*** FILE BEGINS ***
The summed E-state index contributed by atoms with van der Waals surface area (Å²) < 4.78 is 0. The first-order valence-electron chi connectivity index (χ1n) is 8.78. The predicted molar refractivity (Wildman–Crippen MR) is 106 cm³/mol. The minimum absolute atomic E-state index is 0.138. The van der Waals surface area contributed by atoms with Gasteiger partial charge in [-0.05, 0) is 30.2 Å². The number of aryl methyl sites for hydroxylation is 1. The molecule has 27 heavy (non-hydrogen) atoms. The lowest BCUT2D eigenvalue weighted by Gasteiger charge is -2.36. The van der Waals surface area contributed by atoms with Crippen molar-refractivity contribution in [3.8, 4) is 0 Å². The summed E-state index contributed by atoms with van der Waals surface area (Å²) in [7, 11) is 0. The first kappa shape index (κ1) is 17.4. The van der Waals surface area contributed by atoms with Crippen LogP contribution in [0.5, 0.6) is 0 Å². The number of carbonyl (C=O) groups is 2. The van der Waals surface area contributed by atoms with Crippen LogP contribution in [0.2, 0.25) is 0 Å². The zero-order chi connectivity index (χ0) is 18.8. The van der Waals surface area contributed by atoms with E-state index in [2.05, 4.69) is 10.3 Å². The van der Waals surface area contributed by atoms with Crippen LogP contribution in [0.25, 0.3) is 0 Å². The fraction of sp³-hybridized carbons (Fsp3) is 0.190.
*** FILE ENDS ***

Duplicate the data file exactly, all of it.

The summed E-state index contributed by atoms with van der Waals surface area (Å²) < 4.78 is 0. The first-order valence-electron chi connectivity index (χ1n) is 8.78. The predicted molar refractivity (Wildman–Crippen MR) is 106 cm³/mol. The minimum absolute atomic E-state index is 0.138. The van der Waals surface area contributed by atoms with Gasteiger partial charge in [-0.05, 0) is 30.2 Å². The number of aryl methyl sites for hydroxylation is 1. The molecule has 27 heavy (non-hydrogen) atoms. The lowest BCUT2D eigenvalue weighted by Gasteiger charge is -2.36. The van der Waals surface area contributed by atoms with Crippen molar-refractivity contribution in [3.8, 4) is 0 Å². The summed E-state index contributed by atoms with van der Waals surface area (Å²) in [7, 11) is 0. The first kappa shape index (κ1) is 17.4. The van der Waals surface area contributed by atoms with Crippen LogP contribution in [0.5, 0.6) is 0 Å². The number of carbonyl (C=O) groups is 2. The van der Waals surface area contributed by atoms with Crippen LogP contribution in [0.2, 0.25) is 0 Å². The zero-order chi connectivity index (χ0) is 18.8. The van der Waals surface area contributed by atoms with E-state index in [2.05, 4.69) is 10.3 Å². The van der Waals surface area contributed by atoms with Crippen LogP contribution in [0.25, 0.3) is 0 Å². The fraction of sp³-hybridized carbons (Fsp3) is 0.190.